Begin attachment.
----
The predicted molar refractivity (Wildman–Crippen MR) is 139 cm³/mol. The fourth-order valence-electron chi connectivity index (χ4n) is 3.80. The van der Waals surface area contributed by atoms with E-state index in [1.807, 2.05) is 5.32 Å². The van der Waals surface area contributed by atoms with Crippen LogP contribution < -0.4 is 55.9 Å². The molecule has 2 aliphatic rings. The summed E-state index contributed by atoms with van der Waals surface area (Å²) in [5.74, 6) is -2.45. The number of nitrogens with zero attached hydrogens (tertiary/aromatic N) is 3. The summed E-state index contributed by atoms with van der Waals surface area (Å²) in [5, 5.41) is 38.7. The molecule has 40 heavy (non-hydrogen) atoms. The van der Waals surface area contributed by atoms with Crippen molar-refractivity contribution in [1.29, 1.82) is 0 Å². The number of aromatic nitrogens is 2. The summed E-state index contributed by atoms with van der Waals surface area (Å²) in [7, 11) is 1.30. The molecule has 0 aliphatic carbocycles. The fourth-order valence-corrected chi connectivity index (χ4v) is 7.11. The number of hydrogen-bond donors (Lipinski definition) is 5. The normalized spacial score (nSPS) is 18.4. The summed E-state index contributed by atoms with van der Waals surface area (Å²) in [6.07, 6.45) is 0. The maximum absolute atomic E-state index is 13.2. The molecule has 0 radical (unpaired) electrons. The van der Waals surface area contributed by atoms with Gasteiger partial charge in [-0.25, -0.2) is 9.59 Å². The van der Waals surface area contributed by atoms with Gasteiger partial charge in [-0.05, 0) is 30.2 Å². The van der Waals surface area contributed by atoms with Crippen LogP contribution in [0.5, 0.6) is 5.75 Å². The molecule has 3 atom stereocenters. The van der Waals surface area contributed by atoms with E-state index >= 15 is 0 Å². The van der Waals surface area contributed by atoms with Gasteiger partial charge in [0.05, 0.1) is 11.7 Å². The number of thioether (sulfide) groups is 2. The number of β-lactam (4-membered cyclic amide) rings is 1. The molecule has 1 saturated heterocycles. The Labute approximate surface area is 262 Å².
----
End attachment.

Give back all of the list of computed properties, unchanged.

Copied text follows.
The predicted molar refractivity (Wildman–Crippen MR) is 139 cm³/mol. The fourth-order valence-electron chi connectivity index (χ4n) is 3.80. The van der Waals surface area contributed by atoms with E-state index in [1.807, 2.05) is 5.32 Å². The van der Waals surface area contributed by atoms with Crippen LogP contribution < -0.4 is 55.9 Å². The molecule has 2 aliphatic rings. The summed E-state index contributed by atoms with van der Waals surface area (Å²) in [5.74, 6) is -2.45. The number of nitrogens with zero attached hydrogens (tertiary/aromatic N) is 3. The summed E-state index contributed by atoms with van der Waals surface area (Å²) in [5, 5.41) is 38.7. The molecule has 40 heavy (non-hydrogen) atoms. The van der Waals surface area contributed by atoms with Crippen molar-refractivity contribution in [1.29, 1.82) is 0 Å². The number of aromatic nitrogens is 2. The summed E-state index contributed by atoms with van der Waals surface area (Å²) in [7, 11) is 1.30. The molecule has 0 aliphatic carbocycles. The fourth-order valence-corrected chi connectivity index (χ4v) is 7.11. The number of hydrogen-bond donors (Lipinski definition) is 5. The normalized spacial score (nSPS) is 18.4. The summed E-state index contributed by atoms with van der Waals surface area (Å²) in [6.07, 6.45) is 0. The maximum absolute atomic E-state index is 13.2. The molecule has 0 radical (unpaired) electrons. The van der Waals surface area contributed by atoms with Gasteiger partial charge in [-0.25, -0.2) is 9.59 Å². The van der Waals surface area contributed by atoms with Gasteiger partial charge in [-0.05, 0) is 30.2 Å². The van der Waals surface area contributed by atoms with Crippen LogP contribution in [0.5, 0.6) is 5.75 Å². The molecule has 3 atom stereocenters. The van der Waals surface area contributed by atoms with E-state index >= 15 is 0 Å². The van der Waals surface area contributed by atoms with Gasteiger partial charge in [0.05, 0.1) is 11.7 Å². The number of thioether (sulfide) groups is 2. The number of β-lactam (4-membered cyclic amide) rings is 1. The molecule has 1 saturated heterocycles. The Labute approximate surface area is 262 Å².